Two serial apologists in 2022 who never seemed to get it right were Brooklyn Nets guard Kyrie Irving, who posted a link on Twitter to an antisemitic video, and Cleveland Browns quarterback Deshaun Watson, who was accused of sexual misconduct by more than two dozen women while playing in Houston.

Irving initially refused to apologize until being suspended by his team, which stated he was “currently unfit to be associated with the Brooklyn Nets.”

Nets guard Kyrie Irving plays against the 76ers on Nov. 22, 2022, in Philadelphia.

Watson, who signed a five-year, $230 million deal with the Browns after they acquired him from the Texans, initially said he had “no regrets” for his actions before reversing course after fan backlash. He made a 20-second statement relating that he was “truly sorry” and that “decisions that I made in my life that put me in this position I would definitely like to have back.”

A few apologies were standard-issue. San Diego Padres shortstop Fernando Tatis Jr. apologized after being suspended for taking performance-enhancing drugs, which of course he saw as accidental. Commissioner Rob Manfred apologized to baseball fans for the 99-day owner lockout.

Some apologies went virtually unnoticed. Tampa Bay Buccaneers quarterback Tom Brady was sorry for comparing a football season to being deployed in the military. ESPN analyst Troy Aikman called it “just dumb” that he suggested the NFL “take the dresses off” quarterbacks when calling for changes in roughing-the-passer penalties.

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Dallas Cowboys star linebacker Micah Parsons backtracked after responding to Brittney Griner’s release in the U.S.-Russia prisoner swap with this tweet: “Wait nah!! We left a marine?!! Hell nah.” Parsons later tweeted he meant it as “no shot” at Griner, adding: “I am not too prideful to admit when I’ve made a mistake.”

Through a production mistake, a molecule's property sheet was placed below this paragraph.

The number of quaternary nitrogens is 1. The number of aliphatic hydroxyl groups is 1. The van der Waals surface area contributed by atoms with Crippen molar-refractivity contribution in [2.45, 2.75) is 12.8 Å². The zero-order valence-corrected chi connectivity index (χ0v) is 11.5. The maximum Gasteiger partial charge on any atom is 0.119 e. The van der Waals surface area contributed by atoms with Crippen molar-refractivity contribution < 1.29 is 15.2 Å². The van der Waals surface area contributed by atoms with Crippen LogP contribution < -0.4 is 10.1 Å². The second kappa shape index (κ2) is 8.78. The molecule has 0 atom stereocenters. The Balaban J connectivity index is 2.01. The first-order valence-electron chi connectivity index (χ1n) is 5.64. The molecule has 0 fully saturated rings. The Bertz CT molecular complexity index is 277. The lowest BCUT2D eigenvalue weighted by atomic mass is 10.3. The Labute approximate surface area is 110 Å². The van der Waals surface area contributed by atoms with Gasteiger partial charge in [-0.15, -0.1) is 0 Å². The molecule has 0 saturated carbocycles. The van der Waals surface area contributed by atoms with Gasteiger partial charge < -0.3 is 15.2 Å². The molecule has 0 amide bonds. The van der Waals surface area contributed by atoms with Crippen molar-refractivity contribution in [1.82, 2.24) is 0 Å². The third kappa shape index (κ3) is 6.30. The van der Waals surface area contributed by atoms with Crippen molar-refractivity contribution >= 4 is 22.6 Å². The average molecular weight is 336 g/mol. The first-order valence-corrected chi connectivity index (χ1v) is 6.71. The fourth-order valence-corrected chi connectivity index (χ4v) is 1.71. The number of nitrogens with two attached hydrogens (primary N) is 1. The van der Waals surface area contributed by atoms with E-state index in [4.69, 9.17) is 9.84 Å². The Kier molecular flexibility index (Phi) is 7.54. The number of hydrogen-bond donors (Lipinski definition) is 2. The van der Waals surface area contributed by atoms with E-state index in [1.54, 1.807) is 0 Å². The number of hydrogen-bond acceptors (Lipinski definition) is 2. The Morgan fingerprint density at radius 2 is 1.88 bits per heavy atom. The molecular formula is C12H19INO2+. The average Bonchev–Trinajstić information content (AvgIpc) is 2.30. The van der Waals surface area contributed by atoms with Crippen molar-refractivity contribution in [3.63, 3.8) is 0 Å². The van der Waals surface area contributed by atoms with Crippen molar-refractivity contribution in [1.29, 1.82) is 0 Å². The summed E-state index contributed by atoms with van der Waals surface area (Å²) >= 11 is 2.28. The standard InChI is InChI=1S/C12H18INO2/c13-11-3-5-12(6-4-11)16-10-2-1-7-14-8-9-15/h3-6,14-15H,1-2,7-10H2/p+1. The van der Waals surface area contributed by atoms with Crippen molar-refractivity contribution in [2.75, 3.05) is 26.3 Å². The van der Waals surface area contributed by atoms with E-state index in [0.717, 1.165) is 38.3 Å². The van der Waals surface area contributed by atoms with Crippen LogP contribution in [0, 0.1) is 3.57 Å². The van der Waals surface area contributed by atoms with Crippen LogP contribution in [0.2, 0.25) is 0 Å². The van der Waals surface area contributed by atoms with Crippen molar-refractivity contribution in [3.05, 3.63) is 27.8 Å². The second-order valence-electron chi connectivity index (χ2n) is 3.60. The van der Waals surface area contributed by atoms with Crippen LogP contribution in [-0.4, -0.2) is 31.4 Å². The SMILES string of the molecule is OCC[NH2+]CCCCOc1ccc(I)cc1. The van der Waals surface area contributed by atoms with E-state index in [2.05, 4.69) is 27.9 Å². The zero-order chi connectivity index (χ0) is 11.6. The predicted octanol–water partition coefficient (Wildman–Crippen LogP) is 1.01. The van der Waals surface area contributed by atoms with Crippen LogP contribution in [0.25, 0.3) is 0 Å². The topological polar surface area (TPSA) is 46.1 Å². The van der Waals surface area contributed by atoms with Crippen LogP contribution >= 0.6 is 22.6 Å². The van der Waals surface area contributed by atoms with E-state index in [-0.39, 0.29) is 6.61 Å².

Cowboys owner Jerry Jones apologized for using a derogatory term for short people when talking about an employee, saying he understood the word “may have been viewed as offensive.”

It was also a banner year in Chicago for sports apologies.

Cubs manager David Ross apologized after Marquee Sports Network showed him extending two middle fingers during a game in San Francisco. Ross, who was messing around with former Cubs outfielder Joc Pederson, apologized the next day for exhibiting “poor taste” and sending the wrong message to kids.

”I’m sorry I got caught on TV,” Ross said.

Bears quarterback Justin Fields made the most unnecessary apology for saying after a loss: “It hurts more in the locker room than for the Bears fans. At the end of the day, they’re not putting in any work.”

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While that was 100% accurate, Fields felt obliged to make amends when Twitter trolls jumped on him over the remark.

“I don’t know any fans,” Fields said. “I don’t know what they’re doing in their personal lives. I respect every fan we have. I’m glad that we have fans. I would never disrespect anybody on what they do or what they love to do.”

Blackhawks Chairman Rocky Wirtz took local honors.

Wirtz went viral for an unhinged rant against reporters Mark Lazerus of The Athletic and the Tribune’s Phil Thompson during a town hall meeting while answering questions about the Kyle Beach incident.

Blackhawks Chairman Rocky Wirtz answers questions as the team introduces Kyle Davidson as its new general manager March 1, 2022, at the United Center.

“What we’re going to do today is our business,” Wirtz yelled. “I don’t think it’s any of your business. Because I don’t think it’s your business. You don’t work for the company.”

After the inevitable backlash, Wirtz released a statement apologizing to fans and the two reporters.

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“My response to two questions crossed the line,” Wirtz wrote.

Irving, Watson and Mickelson eventually were back in action and making more millions. Wirtz is still in charge of the Hawks but has virtually disappeared since last winter.

Perhaps 2023 will bring us better-behaving sports figures and fewer apologies.

But, sorry to say, I’m not too optimistic.